Hello and welcome to this week’s Jones Financial Blog! Our goal at Jones & Associates is to help keep you up to date with interesting current economic/market happenings as well as some proprietary portfolio happenings. Knowledge is power and thought we would share some of ours with you. Enjoy!
All data is for the week ended April 16, 2021.
Major indices around the world rose last week, the fourth consecutive week that the key U.S. indices recorded gains. The S&P 500 increased 1.39%, the NASDAQ added 1.10% and the Russell 2000 rose 0.86%. Overseas, the international developed markets (MSCI EAFE) gained 1.67% as the emerging markets (MSCI EM) increased 1.41%. The best performing sectors in the U.S. were utilities and materials while communication services and energy were the laggards. (1)
Bond prices rose and yields fell with the 10-year treasury down 8 basis points to 1.59%. Rates fell despite higher than expected inflation, likely due to overseas bond investors seeking a safer haven. Also, the Federal Reserve vice chair stated that the Fed will be combing wage and price increases along with productivity before determining its next steps. His inflation expectations index is still below the Fed’s 2% long term goal. (2)
Oil prices rose following a report from the Energy Information Administration that U.S. crude inventories fell by 5.9 million barrels for the week ended April 9. (3) This was a much greater decline than the consensus forecast for a decline of 2.9 million barrels for crude stocks, raising prices. The price of West Texas crude rose 6.52% for the week to $63.19 per barrel. (4)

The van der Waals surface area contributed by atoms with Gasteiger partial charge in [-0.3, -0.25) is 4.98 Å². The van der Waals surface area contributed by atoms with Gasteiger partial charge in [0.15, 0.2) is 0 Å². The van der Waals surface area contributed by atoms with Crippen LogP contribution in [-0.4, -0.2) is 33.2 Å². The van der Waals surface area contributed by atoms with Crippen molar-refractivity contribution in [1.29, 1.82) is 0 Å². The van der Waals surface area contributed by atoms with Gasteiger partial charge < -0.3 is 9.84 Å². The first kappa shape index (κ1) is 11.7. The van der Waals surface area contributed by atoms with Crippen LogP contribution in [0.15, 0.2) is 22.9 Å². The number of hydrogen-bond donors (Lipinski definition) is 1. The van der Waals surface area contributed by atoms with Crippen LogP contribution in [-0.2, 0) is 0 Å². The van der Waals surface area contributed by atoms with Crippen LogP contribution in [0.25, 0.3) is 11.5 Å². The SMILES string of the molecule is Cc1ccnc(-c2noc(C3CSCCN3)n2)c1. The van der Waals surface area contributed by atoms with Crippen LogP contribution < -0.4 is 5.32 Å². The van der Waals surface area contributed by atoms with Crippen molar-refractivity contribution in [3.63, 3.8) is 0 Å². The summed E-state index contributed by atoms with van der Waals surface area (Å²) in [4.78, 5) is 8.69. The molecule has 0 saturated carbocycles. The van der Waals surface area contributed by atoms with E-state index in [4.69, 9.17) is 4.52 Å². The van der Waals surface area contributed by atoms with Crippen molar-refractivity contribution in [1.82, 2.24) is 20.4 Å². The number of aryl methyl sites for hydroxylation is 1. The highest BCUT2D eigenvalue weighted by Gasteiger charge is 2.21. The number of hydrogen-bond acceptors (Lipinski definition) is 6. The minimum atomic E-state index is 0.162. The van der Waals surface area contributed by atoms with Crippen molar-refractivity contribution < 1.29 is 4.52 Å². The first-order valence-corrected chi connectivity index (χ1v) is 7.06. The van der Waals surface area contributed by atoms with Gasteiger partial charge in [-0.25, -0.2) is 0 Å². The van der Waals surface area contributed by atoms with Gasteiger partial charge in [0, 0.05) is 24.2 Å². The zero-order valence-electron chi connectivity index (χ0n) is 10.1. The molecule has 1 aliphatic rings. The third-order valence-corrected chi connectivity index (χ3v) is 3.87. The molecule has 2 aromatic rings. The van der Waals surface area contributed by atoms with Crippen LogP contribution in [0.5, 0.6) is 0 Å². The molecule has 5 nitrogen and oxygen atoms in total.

Retail sales for March climbed 9.8% from February and rose 27.7% on a year-over-year basis. That was ahead of the 6% monthly rate the consensus had expected as spending was boosted by the latest round of government stimulus checks and the vaccine rollout. The report showed a reversal from February when retail sales fell 2.7%, worse than expected. Excluding gasoline and auto sales, retail sales were up 8.2% last month (versus expectations for a 5% gain) led by sporting goods, apparel and food service. (5)
The retail sales data come at the same time as upbeat news on the employment front. Initial jobless claims decreased 193,000 to 576,000 in the latest week, the lowest level since the start of the pandemic. (6)
The consumer price index (CPI) rose 0.6% in March or 2.6% on an annual basis for the highest rate in 30 months. After excluding volatile food and energy, core inflation was up 1.6% for the last 12 months. (7) Prices for imported goods climbed 6.9% over the past 12 months for the fastest pace in 11 years after having fallen during the early phases of the pandemic. Fuel was also major driver of the higher import prices; prices minus fuel rose 3.8% over the past year. (8)
Proprietary portfolio happenings:
Company News (9)
Costco Wholesale Corp. (COST), a Contrarian Choice and Core Select holding, increased its quarterly dividend by 12.8%. Yield on the new rate is 0.85%. Shares rose 2.1% for the week. (10)
Johnson & Johnson (JNJ), a G50 holding, delayed the rollout of their COVID vaccine in Europe and paused vaccinations in the U.S. while they update guidance for the CDC and FDA investigators following a report of 6 U.S. cases of a very rare and severe blood clot (out of 6.8 million administered). Shares were up 0.6% for the week. (11)
LCI Industries (LCII), a G33 holding, pre-announced revenue growth of 50%, exceeding analyst expectations, due to a very strong year in the recreational vehicle industry and outdoor recreation space. Shares rose 5.8% for the week. (12)
Procter & Gamble (PG), a G50 holding, announced a 10% dividend hike. P&G has raised its dividend for 65 straight years and has paid a dividend for the past 131 consecutive years. The yield on the new rate is 2.54%. Shares rose 0.6% for the week. (13)
UnitedHealth Group (UNH), a Core Select holding, reported revenue and earnings that were ahead of expectations and raised earnings guidance for the full year. Shares rose 3.9% for the week. (14)
Did You Know? Ancient Babylonians did math in base 60 instead of base 10. That is why we have 60 seconds in a minute and 360 degrees in a circle.
(9) All weekly changes in company stock prices: Yahoo Finance